Tenaska, a privately owned energy company based in Omaha, Nebraska, has announced that it is considering construction of what would be Nodaway County’s second wind farm.
Independent power producers like Tenaska, also referred to as non-utility generators, are in the business of generating electric power for sale to utilities and end users.
According to a company release, Tenaska currently owns and oversees operations at nine gas-fueled and alternative energy plants in five states, facilities rated to produce a total of 7,000 megawatts of power.
The proposed 200- to 300-megawatt Nodaway County project, slated for construction in 2019, would consist of between 70 and 150 turbines generating 2 to 3.5 megawatts of electricity each.
Operational since early 2008, the county’s sole existing wind farm, developed by Wind Capital Group, consists of 24 turbines generating 50 megawatts of power near the small towns of Conception, Conception Junction and Clyde.
According to the U.S. Energy Information Administration, a 2-megawatt turbine produces enough electricity to power approximately 400 single-family homes. Therefore, a 110-unit wind farm rated at 2 megawatts per turbine would generate enough power to keep the lights on in 44,000 residences.
Current plans call for turbine installations across north central Nodaway County between Maryville and the Iowa line. Dick Baldwin, Hopkins, is listed as the company’s land acquisition representative in this area.
Tenaska has just begun the process of contacting landowners with regard to “initial cooperation agreements that would allow us to continue to evaluate the feasibility of this project.”
The release also states that the company has acquired several years’ worth of wind data for the region and sees “significant potential for a project in this area.”
Should the project move forward, Tenaska estimates its investment at between $200 and $300 million. The company anticipates creating roughly 180 construction jobs and 15 permanent operations jobs once the wind farm begins production.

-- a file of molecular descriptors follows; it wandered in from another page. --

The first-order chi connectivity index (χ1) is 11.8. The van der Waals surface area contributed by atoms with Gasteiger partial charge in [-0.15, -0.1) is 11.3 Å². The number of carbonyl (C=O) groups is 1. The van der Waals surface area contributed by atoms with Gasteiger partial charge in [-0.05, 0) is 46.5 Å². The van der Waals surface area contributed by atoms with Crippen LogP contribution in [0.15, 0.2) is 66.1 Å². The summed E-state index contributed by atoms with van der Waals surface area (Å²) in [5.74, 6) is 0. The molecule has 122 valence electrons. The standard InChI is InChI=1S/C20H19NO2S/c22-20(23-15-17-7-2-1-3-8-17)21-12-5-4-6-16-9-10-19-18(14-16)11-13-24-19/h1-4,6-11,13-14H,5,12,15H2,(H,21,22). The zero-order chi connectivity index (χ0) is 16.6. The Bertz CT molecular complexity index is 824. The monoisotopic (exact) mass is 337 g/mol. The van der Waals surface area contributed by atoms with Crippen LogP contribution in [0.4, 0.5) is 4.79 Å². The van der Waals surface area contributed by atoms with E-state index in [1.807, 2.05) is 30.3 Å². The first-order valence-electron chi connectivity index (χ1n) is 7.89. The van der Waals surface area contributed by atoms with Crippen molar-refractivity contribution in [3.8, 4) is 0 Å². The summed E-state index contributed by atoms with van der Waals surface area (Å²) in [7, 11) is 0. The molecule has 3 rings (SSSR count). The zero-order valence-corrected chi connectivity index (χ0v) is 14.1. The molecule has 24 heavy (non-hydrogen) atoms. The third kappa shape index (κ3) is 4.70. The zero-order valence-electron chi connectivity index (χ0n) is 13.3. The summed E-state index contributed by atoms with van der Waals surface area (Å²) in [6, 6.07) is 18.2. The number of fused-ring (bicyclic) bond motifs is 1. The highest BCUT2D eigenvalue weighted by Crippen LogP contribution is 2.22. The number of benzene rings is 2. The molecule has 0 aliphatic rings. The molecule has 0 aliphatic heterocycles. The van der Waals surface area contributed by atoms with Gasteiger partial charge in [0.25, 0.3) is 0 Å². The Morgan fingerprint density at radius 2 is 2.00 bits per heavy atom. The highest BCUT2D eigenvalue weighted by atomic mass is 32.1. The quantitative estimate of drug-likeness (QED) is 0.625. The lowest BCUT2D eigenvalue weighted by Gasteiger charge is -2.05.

The operational lifespan for commercial power production is estimated at 30 years.
In its release, Tenaska emphasized the positive impact the company has on local government revenue streams, and claimed that its installations have paid more than $13.5 million in taxes to local governments and school districts in five states.
The company also says it sponsors a college scholarship program in communities where it maintains operations, and that the initiative has awarded more than $600,000.
In Nodaway County, Tenaska’s real estate property tax rate will be affected by its status under the county’s Enhanced Enterprise Zone ordinance, which was adopted in 2011 in hopes of attracting additional wind farm enterprises.
Essentially the EEZ provides qualified companies with a partial tax abatement on new real property over a period of 10 years. Another function of the zone is to standardize the tax rate for approved industries across the county, which is made up of of a patchwork of townships, school districts, and fire protection districts, each with its own levy.
County Assessor Rex Wallace said Friday that Nodaway’s EEZ board has yet to determine Tenaska’s tax rate, and that the guidelines are extremely complicated and require further interpretation.
However, Wallace said his best guess at Tenaska’s real estate property tax rate, should the project be completed, is around $5,900 per megawatt.
That comes to approximately $12,000 a year for a 2-megawatt turbine, or $1.3 million for a 110-turbine wind farm.
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